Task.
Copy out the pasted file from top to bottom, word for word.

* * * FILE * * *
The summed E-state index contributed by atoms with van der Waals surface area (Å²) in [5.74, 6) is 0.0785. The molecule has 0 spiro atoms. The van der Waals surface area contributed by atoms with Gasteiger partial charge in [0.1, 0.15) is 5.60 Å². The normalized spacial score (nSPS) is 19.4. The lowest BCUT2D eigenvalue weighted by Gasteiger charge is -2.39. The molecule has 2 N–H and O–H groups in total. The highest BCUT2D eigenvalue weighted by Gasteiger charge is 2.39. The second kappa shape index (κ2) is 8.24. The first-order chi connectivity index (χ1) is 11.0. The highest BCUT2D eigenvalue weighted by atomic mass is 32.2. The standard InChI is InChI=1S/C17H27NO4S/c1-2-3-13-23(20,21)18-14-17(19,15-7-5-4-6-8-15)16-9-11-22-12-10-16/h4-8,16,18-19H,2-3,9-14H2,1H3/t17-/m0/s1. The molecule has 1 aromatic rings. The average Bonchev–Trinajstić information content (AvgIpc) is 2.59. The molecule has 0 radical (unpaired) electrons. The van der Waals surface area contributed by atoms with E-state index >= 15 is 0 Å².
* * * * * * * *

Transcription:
The summed E-state index contributed by atoms with van der Waals surface area (Å²) in [5.74, 6) is 0.0785. The molecule has 0 spiro atoms. The van der Waals surface area contributed by atoms with Gasteiger partial charge in [0.1, 0.15) is 5.60 Å². The normalized spacial score (nSPS) is 19.4. The lowest BCUT2D eigenvalue weighted by Gasteiger charge is -2.39. The molecule has 2 N–H and O–H groups in total. The highest BCUT2D eigenvalue weighted by Gasteiger charge is 2.39. The second kappa shape index (κ2) is 8.24. The first-order chi connectivity index (χ1) is 11.0. The highest BCUT2D eigenvalue weighted by atomic mass is 32.2. The standard InChI is InChI=1S/C17H27NO4S/c1-2-3-13-23(20,21)18-14-17(19,15-7-5-4-6-8-15)16-9-11-22-12-10-16/h4-8,16,18-19H,2-3,9-14H2,1H3/t17-/m0/s1. The molecule has 1 aromatic rings. The average Bonchev–Trinajstić information content (AvgIpc) is 2.59. The molecule has 0 radical (unpaired) electrons. The van der Waals surface area contributed by atoms with E-state index >= 15 is 0 Å².